Emphasis on simulator work in motor sport means more drivers will emerge from the gaming scene – if they can conquer problems over the lack of ‘fear of death’

When Lewis Hamilton looked to his future in Formula One in 2012 and decided to leave McLaren, the team with whom he had grown up and won his first world championship, it was roundly questioned at the time. After securing two further titles for Mercedes, the move was regarded as inspired but predicting what is round the corner in motor racing has never been easy and, with F1 having just begun the process of reinvention under its new owners, the future is very much on the agenda.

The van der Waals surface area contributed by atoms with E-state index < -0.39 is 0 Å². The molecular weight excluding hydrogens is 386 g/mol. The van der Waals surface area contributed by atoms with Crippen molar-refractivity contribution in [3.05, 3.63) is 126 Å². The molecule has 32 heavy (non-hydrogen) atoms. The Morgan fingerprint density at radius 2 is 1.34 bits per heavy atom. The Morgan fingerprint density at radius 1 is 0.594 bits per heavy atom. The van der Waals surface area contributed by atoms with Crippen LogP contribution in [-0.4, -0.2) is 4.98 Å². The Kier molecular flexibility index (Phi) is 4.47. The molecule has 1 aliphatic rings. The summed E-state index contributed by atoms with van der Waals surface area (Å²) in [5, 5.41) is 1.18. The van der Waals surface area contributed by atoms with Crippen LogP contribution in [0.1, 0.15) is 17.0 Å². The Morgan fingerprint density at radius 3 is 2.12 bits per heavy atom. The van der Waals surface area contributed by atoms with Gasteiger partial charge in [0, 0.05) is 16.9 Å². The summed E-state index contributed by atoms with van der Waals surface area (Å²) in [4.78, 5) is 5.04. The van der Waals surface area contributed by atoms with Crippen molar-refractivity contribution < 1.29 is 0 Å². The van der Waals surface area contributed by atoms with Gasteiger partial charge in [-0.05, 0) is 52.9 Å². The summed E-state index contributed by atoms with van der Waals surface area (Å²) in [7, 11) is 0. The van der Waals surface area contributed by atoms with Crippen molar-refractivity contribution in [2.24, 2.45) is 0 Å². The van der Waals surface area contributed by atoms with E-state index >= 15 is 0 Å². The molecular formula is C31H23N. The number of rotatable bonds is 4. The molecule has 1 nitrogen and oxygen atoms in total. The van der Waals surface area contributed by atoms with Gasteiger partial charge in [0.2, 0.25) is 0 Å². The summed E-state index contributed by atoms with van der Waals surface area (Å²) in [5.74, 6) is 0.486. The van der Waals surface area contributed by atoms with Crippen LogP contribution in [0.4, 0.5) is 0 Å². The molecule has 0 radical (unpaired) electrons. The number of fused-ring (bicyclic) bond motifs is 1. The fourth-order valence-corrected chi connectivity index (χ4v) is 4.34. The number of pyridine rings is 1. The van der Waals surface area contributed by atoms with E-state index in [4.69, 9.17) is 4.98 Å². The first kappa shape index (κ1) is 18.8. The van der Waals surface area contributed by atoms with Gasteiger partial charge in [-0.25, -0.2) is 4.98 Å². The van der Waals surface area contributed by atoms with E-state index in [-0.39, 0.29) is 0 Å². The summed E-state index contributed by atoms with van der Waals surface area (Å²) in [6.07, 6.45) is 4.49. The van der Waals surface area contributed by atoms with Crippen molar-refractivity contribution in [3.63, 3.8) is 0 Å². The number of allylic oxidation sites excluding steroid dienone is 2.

Many sports have faced new challenges and opportunities because of the extraordinary changes technological advances have wrought in the past two decades. But that is true of F1 perhaps more than most, having stuck with a long outdated model that has increasingly failed to engage with a younger audience. If F1 and motor racing in general are to survive, doing so is crucial and it seems it is at the crossroads between the virtual world and the real that it is most likely to happen.

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